Trump executive orders on policing are new threat to African Americans and Latinos
On Feb. 9, during the swearing-in ceremony for new Attorney General Jeff Sessions, Donald Trump signed three executive orders concerning policing. The orders were said to be directed at public safety but in fact could have a devastating impact on Black and brown communities.
The first executive order directs federal law enforcement to step up efforts against drug cartels, with federal agencies sharing more intelligence. The second creates a national task force aimed at reducing violent crime, putting undocumented immigration on par with violent crime. The third executive order tasks Attorney General Sessions with creating legislation directed at stopping so-called violence against local police. All three orders should alarm the Black liberation movement and immigrant rights activists.
Trump used racist demagoguery and extensive law and order rhetoric to win him the presidency. In spite of the ‘war on police’ narrative that had been used throughout his campaign, violence against police has actually dropped the past few years. In total, only 63 police officers were killed in 2016, a number still below the ten-year average. However, in 2016, police killed 1092 people in the U.S.
Jeff Sessions comes into the office of attorney general despite protest and disdain from the people's movement. Sessions himself was once rejected from a federal judgeship over 31 years ago for his racist views. He once called civil rights organizations like the NAACP, “unamerican” as well as referred to a Black staff member as “boy” and called a white civil rights attorney a “disgrace to his race.” As the head of the Department of Justice, and the top law enforcement officer in the Trump administration, Sessions gives Trump exactly what he wants: a full-fledged racist who believes in assaulting immigrant communities and who would empower corrupt police to kill more innocent Black people with impunity. In addition, this will leave the Department of Justice investigations of corrupt police departments and cases of police terror like that of Alton Sterling in Louisiana in disarray.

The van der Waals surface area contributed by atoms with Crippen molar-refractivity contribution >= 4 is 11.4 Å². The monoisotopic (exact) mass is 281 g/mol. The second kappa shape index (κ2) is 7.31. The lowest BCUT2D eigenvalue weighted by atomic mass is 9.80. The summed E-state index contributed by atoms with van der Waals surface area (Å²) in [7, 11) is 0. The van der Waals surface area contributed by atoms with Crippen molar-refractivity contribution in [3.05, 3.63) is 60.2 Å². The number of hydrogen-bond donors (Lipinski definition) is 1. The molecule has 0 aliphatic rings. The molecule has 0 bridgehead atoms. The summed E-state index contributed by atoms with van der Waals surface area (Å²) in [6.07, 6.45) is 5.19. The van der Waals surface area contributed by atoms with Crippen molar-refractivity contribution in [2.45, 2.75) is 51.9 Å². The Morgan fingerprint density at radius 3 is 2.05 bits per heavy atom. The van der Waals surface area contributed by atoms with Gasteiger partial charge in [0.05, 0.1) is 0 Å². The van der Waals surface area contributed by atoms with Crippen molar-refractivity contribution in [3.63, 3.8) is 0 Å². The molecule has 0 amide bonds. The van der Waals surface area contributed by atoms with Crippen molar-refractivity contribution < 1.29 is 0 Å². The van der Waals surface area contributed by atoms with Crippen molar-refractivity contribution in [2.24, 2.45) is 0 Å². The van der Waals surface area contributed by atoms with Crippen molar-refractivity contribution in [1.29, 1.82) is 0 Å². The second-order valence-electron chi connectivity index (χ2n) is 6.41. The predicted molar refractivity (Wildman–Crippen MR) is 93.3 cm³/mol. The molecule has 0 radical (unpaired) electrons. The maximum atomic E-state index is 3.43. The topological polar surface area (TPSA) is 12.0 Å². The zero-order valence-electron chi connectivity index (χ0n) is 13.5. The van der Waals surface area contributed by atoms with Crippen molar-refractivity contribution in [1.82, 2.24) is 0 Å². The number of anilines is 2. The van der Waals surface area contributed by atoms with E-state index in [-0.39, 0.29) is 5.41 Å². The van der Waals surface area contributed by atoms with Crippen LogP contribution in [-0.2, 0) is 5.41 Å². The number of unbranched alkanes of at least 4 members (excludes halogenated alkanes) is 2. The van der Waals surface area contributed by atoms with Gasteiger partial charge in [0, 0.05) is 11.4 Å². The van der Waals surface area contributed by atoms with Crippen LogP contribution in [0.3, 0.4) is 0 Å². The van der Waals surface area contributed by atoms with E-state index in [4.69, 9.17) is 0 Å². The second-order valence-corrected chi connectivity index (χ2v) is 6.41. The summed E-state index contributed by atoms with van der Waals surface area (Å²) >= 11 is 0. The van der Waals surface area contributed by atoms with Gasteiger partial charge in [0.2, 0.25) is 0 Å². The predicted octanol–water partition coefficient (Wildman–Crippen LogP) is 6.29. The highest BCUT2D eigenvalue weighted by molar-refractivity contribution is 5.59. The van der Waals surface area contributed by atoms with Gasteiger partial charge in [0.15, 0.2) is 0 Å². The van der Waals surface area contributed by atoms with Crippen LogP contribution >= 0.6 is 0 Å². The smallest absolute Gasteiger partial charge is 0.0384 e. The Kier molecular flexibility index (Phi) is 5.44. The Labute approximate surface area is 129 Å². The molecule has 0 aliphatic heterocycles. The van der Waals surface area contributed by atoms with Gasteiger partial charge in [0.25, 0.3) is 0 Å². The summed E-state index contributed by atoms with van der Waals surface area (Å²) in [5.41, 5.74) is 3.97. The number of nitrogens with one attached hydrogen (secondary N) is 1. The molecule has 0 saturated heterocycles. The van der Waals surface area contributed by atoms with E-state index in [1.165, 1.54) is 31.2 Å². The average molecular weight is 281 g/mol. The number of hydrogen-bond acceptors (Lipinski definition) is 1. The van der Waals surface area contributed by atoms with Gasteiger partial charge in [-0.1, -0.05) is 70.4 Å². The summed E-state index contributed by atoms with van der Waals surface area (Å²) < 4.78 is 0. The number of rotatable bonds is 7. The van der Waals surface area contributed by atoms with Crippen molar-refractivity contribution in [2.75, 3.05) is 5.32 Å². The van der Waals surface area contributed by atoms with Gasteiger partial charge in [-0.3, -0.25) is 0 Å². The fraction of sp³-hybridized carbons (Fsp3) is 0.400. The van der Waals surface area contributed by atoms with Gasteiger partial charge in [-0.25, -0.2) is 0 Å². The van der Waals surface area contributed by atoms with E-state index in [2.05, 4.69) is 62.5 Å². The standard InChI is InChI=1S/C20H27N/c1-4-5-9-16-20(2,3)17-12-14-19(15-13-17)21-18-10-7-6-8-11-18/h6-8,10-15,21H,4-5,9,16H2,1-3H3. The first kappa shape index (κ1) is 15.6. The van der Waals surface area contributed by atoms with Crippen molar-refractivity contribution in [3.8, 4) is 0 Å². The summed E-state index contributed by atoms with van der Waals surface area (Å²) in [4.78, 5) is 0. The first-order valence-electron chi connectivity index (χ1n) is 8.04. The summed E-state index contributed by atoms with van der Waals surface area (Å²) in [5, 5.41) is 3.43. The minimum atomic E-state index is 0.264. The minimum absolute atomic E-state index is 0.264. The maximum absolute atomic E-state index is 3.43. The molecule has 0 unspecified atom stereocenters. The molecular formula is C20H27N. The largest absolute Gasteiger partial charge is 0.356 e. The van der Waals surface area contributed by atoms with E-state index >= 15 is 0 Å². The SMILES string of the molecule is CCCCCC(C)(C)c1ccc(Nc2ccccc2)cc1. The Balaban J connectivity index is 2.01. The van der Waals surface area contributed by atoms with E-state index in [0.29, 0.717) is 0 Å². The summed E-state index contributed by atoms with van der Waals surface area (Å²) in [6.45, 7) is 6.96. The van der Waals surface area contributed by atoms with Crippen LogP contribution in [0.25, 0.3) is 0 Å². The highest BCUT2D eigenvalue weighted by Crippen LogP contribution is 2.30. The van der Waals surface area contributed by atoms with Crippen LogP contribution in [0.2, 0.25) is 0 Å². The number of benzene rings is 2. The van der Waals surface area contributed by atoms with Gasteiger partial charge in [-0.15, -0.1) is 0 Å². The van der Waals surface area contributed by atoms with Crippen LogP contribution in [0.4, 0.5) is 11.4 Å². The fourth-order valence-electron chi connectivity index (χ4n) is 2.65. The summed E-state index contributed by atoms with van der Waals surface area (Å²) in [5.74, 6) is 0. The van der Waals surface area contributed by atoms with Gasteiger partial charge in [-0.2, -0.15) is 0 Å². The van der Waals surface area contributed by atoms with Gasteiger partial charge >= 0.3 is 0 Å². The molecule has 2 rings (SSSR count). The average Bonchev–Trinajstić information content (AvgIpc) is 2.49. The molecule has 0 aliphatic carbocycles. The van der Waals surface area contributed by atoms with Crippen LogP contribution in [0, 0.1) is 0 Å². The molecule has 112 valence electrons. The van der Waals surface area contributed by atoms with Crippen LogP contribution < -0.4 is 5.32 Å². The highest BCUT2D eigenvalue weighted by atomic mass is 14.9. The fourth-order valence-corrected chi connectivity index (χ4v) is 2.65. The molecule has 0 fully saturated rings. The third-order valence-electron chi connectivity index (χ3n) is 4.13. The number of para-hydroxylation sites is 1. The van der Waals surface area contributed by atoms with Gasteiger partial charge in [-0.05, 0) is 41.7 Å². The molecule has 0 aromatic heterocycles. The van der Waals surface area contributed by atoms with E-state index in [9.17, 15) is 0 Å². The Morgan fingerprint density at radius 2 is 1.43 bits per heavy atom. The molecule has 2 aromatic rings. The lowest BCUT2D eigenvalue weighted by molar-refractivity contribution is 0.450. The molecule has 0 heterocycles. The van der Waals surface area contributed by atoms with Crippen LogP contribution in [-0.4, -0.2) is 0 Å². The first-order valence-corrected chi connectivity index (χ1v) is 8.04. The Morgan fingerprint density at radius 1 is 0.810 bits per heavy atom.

These new executive orders show a move towards supplying local, state and federal police departments with much more resources and funding, along with a clear signal to step up criminalization and terror of Black and brown communities. The order explicitly makes Sessions create legislation around stopping so-called violence against police officers, a sign of potential federal ‘blue lives matter’ legislation. Such legislation has already been passed in Louisiana and signed into law by their Democratic Party governor. A police chief in Louisiana even made the comment earlier this year that “resisting an officer or battery of a police officer was just that charge, simply. But now, [Louisiana] Governor Edwards, made it a hate crime now.” Such a move on the federal level could have devastating ramifications.
Increased federal penalties for incidents against police can only spell trouble for activists in the movement for Black lives who are fighting against police crimes. Charges such as ‘resisting arrest’ or ‘assaulting an officer,’ which are completely subject to the whims of the arresting police officer in the first place, could be stiffened. This means that the police can possibly further act without recourse, potentially planting hate charges on oppressed community members they wish to target.
All of these measures, created by Trump, with his supporters of the Fraternal Order of Police and other police unions show a clear response from the police of defiance and direct confrontation towards the growing movement against police crimes. Instead of less funding for police departments and more money for Black community social programming and needs, Trump and Sessions are putting their bets on more criminalization and even stiffer sentencing laws for Federal crimes than ever before.
We must stay vigilant and continue building a people's movement to fight back against these attacks on the African Americans, Chicanos, Latinos and other oppressed nationality communities.